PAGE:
Some of these things are, sadly, illegal in the United States. Cow lung is illegal – partly because it takes quite a long time to inspect to federal standards. Cow intestine is also illegal for similar reasons. Other items are expensive and often only eaten by Jewish communities. One herring salesman told the New York Times a few years ago that that “in Minnesota and Florida, when every old Jew or Scandinavian dies, we lose a case of herring.” Calf’s foot, essential for ptcha, is an adventure and a half to acquire.

But then there are the “scary” foods that are more easily found. Pickles, for example: many find the Ashkenazi obsession with various pickled products – cucumbers, onions, even apples – to be mildly disgusting, or worse. Yet, for others – Jews such as former New York City mayor Ed Koch and non-Jews such as Snooki alike, pickles are a treasured childhood delight. And, unlike admittedly delicious matzoh balls or latkes, it is not something that quite aligns with American tradition. Matzoh balls are reminiscent of Sunday-soup dumplings, and latkes of hash browns, but despite a longstanding American pickling tradition, many other Americans find pickles to simply be “yucky.” Pull out a wet, briny green cucumber in parts of the country, and you’re a marked man. The concentration of pickle sales – after all – is comparable to the concentration of Jewish communities in the United States. When I moved to my not particularly Jewish area of Chicago in 2010, I was sad to see a much lower availability of pickles.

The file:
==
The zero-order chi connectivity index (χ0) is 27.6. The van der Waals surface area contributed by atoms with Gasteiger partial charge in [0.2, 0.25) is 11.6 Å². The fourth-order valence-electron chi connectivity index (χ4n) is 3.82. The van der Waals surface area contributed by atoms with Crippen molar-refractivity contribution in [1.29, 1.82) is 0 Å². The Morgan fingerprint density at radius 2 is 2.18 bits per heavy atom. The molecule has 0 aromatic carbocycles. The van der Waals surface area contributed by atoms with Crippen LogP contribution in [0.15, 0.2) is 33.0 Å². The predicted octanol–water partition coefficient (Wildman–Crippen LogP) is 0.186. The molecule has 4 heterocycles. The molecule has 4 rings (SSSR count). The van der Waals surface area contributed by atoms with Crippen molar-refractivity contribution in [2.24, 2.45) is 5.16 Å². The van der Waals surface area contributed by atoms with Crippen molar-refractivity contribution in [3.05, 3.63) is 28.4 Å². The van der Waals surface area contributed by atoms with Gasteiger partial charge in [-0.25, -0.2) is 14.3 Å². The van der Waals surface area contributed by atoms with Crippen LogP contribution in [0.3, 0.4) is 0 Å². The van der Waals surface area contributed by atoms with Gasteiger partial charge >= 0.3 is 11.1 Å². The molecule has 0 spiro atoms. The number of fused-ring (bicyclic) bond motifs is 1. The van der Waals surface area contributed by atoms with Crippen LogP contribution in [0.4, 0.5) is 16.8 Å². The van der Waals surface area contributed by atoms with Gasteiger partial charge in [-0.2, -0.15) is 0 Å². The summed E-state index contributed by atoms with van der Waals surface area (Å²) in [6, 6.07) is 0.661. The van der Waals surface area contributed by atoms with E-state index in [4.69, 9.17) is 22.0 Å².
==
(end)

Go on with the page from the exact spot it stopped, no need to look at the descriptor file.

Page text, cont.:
In short, I think we should still celebrate the “accessible” parts of Jewish cuisine. Matzoh balls are fantastic, latkes are messengers for the World to Come, and, let’s be honest, bagels are perhaps our greatest gift to the American breakfast. But this does not mean we should mask the “yucky,” “un-American,” or “scary” parts of our culinary heritage either. Herring, ptcha, and brains are just as much a part of our culinary lineage, and we should celebrate them. For their tastiness, for the resourcefulness of our ancestors, and for the fact that well…it’s actually cool that you can take these strange items and make tasty food out of them!

Keep eating your herring sandwiches, kids.

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Your correspondent, really psyched to eat this herring.

 

Jonathan P. Katz is a student at the University of Chicago.

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  1. Time is Chopped Liver | New Voices - April 10, 2014

    […] exactly I came from. On the one hand, I mean that this reminded me of my Ashkenazi heritage; I ate the same foods that my great-grandparents had brought with them from di alter heim (the Old Country), often made with their recipes. I guessed that, for instance, […]